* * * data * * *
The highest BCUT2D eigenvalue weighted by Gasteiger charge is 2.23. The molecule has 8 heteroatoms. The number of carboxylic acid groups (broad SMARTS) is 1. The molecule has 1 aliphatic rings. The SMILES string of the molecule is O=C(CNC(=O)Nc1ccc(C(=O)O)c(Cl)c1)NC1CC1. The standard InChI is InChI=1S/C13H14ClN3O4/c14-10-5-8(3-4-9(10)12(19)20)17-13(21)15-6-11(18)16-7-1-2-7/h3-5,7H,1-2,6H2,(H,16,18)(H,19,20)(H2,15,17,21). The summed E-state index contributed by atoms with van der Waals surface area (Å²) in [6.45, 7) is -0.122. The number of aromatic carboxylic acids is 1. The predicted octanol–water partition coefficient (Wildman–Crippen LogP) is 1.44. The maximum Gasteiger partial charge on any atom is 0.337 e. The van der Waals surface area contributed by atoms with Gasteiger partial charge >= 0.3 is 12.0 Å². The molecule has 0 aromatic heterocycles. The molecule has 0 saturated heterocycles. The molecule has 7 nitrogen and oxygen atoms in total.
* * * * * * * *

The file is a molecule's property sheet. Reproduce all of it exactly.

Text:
The highest BCUT2D eigenvalue weighted by Gasteiger charge is 2.23. The molecule has 8 heteroatoms. The number of carboxylic acid groups (broad SMARTS) is 1. The molecule has 1 aliphatic rings. The SMILES string of the molecule is O=C(CNC(=O)Nc1ccc(C(=O)O)c(Cl)c1)NC1CC1. The standard InChI is InChI=1S/C13H14ClN3O4/c14-10-5-8(3-4-9(10)12(19)20)17-13(21)15-6-11(18)16-7-1-2-7/h3-5,7H,1-2,6H2,(H,16,18)(H,19,20)(H2,15,17,21). The summed E-state index contributed by atoms with van der Waals surface area (Å²) in [6.45, 7) is -0.122. The number of aromatic carboxylic acids is 1. The predicted octanol–water partition coefficient (Wildman–Crippen LogP) is 1.44. The maximum Gasteiger partial charge on any atom is 0.337 e. The van der Waals surface area contributed by atoms with Gasteiger partial charge >= 0.3 is 12.0 Å². The molecule has 0 aromatic heterocycles. The molecule has 0 saturated heterocycles. The molecule has 7 nitrogen and oxygen atoms in total.